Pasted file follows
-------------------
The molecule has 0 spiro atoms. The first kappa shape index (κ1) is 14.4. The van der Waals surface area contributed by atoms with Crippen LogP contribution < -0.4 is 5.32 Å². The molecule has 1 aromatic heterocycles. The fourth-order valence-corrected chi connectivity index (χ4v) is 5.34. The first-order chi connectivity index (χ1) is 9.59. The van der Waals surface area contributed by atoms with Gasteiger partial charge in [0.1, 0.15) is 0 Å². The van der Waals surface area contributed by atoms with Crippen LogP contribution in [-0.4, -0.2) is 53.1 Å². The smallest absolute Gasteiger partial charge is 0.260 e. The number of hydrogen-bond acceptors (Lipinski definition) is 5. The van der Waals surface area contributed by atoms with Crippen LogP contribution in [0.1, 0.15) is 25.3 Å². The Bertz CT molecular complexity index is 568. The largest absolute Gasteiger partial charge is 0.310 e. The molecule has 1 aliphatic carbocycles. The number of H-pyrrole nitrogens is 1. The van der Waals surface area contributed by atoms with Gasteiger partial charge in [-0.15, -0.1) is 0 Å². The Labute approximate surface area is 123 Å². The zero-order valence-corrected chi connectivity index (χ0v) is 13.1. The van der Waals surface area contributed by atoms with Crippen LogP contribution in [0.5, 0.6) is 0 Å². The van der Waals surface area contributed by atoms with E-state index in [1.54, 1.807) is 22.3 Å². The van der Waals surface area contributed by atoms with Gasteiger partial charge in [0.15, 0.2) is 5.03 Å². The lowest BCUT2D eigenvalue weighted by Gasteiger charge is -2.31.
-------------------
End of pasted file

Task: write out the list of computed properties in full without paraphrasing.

The molecule has 0 spiro atoms. The first kappa shape index (κ1) is 14.4. The van der Waals surface area contributed by atoms with Crippen LogP contribution < -0.4 is 5.32 Å². The molecule has 1 aromatic heterocycles. The fourth-order valence-corrected chi connectivity index (χ4v) is 5.34. The first-order chi connectivity index (χ1) is 9.59. The van der Waals surface area contributed by atoms with Gasteiger partial charge in [0.1, 0.15) is 0 Å². The van der Waals surface area contributed by atoms with Crippen LogP contribution in [-0.4, -0.2) is 53.1 Å². The smallest absolute Gasteiger partial charge is 0.260 e. The number of hydrogen-bond acceptors (Lipinski definition) is 5. The van der Waals surface area contributed by atoms with Crippen LogP contribution in [0.1, 0.15) is 25.3 Å². The Bertz CT molecular complexity index is 568. The largest absolute Gasteiger partial charge is 0.310 e. The molecule has 1 aliphatic carbocycles. The number of H-pyrrole nitrogens is 1. The van der Waals surface area contributed by atoms with Gasteiger partial charge in [-0.15, -0.1) is 0 Å². The Labute approximate surface area is 123 Å². The zero-order valence-corrected chi connectivity index (χ0v) is 13.1. The van der Waals surface area contributed by atoms with Crippen LogP contribution in [0.5, 0.6) is 0 Å². The van der Waals surface area contributed by atoms with E-state index in [1.54, 1.807) is 22.3 Å². The van der Waals surface area contributed by atoms with Gasteiger partial charge in [0.15, 0.2) is 5.03 Å². The lowest BCUT2D eigenvalue weighted by Gasteiger charge is -2.31.